Hermione ran a hand through her slightly wet hair. "It's not happening right now, Ron," she said, with a sad smile.
"But that's not going to stop it from happening a month from today, or a year."
"It hasn't happened for several years now, and from the way things are, it isn't about to happen anytime soon." Saying it out loud was a lot different than just thinking it inside – it was as if she was admitting that there would never be the chance of Ron liking her. Such thing she knew long ago, but it had never felt as real as right now. It took a lot of self-discipline for Hermione to force down the rising disappointment that was threatening to rise up in her heart again, but self-discipline had always been something that she was good at. She wouldn't be who she was without her ability to keep her emotions in check.
Suddenly, Ron reached up and ruffled her hair very lightly, causing several snowflakes to drop on her shoulders. "You never know, Hermione," he was saying, but she barely paid attention to his words any more. The mere sensation of his hands on her hair, even when it meant the wet, cold hair was pressing against her scalp, was exhilarating. Hermione closed her eyes unconsciously, savouring the feeling.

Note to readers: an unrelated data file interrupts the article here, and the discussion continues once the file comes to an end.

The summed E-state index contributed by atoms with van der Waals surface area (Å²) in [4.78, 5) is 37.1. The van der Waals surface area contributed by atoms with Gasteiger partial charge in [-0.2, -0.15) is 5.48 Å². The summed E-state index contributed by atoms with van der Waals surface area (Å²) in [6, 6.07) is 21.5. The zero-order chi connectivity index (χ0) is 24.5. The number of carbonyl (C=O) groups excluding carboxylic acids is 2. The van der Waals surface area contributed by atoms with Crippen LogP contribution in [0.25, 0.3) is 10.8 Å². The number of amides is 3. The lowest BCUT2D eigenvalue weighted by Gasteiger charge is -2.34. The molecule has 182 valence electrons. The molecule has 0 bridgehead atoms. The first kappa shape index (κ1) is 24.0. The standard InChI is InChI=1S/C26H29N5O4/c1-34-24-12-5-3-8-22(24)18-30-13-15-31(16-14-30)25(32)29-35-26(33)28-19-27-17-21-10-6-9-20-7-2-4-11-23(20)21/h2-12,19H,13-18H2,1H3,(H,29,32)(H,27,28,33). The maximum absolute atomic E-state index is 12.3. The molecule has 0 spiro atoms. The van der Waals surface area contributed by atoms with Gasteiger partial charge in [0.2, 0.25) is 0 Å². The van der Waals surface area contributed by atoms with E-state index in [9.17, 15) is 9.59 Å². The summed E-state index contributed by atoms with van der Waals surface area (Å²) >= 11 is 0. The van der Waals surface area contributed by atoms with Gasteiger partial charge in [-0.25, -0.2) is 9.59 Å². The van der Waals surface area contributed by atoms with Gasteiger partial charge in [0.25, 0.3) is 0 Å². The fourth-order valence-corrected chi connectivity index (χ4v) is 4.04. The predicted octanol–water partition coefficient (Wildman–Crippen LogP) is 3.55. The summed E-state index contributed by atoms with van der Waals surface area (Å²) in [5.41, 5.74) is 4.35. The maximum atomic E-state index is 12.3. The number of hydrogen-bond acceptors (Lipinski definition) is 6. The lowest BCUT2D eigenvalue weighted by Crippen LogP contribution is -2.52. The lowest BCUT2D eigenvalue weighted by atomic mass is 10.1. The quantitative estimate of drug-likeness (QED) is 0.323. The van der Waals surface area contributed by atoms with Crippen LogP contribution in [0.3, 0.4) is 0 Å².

It escaped her attention that Ron's hand had stopped ruffling her hair long ago, and it now merely rested there, occasionally moving back and forth to smooth the frizzles that refused to be straight. And even if she had noticed, she would not have cared. It felt right just to sit right here, like this, forever.
"Hermione?" Ron finally asked softly.
Not wanting to, yet knowing that she must, Hermione opened her eyes slowly and looked straight into his eyes, something that she hadn't dared to do for months now, afraid that she'd lose herself in it.
Utterly confused and feeling as if the magic of the moment had been broken, Hermione moved her head ever so slightly, but enough so that his hand was no longer resting on her hair, and stared at him. "What?"
"I – I lied to you earlier about my wish of the end of the war," he muttered, stuttering slightly as if not only the moment but he too was losing the magical sense of calmness and perfection he radiated with just seconds earlier. "I mean, I have always wished for that but last night, when I said my Christmas wish, it was the furthest thing from what I said."
Hermione didn't answer her, only intertwined her fingers together and patiently waited for him to continue. This, somehow, seemed to unnerve him further.
"I'm – I'm sorry I lied," he said weakly, suddenly unable to look at her in the eyes. Not that Hermione blamed him; she had averted her eyes first.
"I'm sorry too," she said softly, fidgeting in her seat. "I lied to you when you asked me about my Christmas wish. Actually, I did say one last night."
Hermione did not ask how he knew because, considering how long they had known each other and how deep their friendship was, it would not come as a surprise if he had guessed part of the truth from the expression on her face.
"What did you wish for?" he asked.
Hermione blushed but parried the question quickly. "What did you wish for?"
To a certain extent, she had half-expected him to fluster, blush, stutter, not answer the question, or basically anything except to look calm once more. He took a deep breath. "You want to know what I wished for?"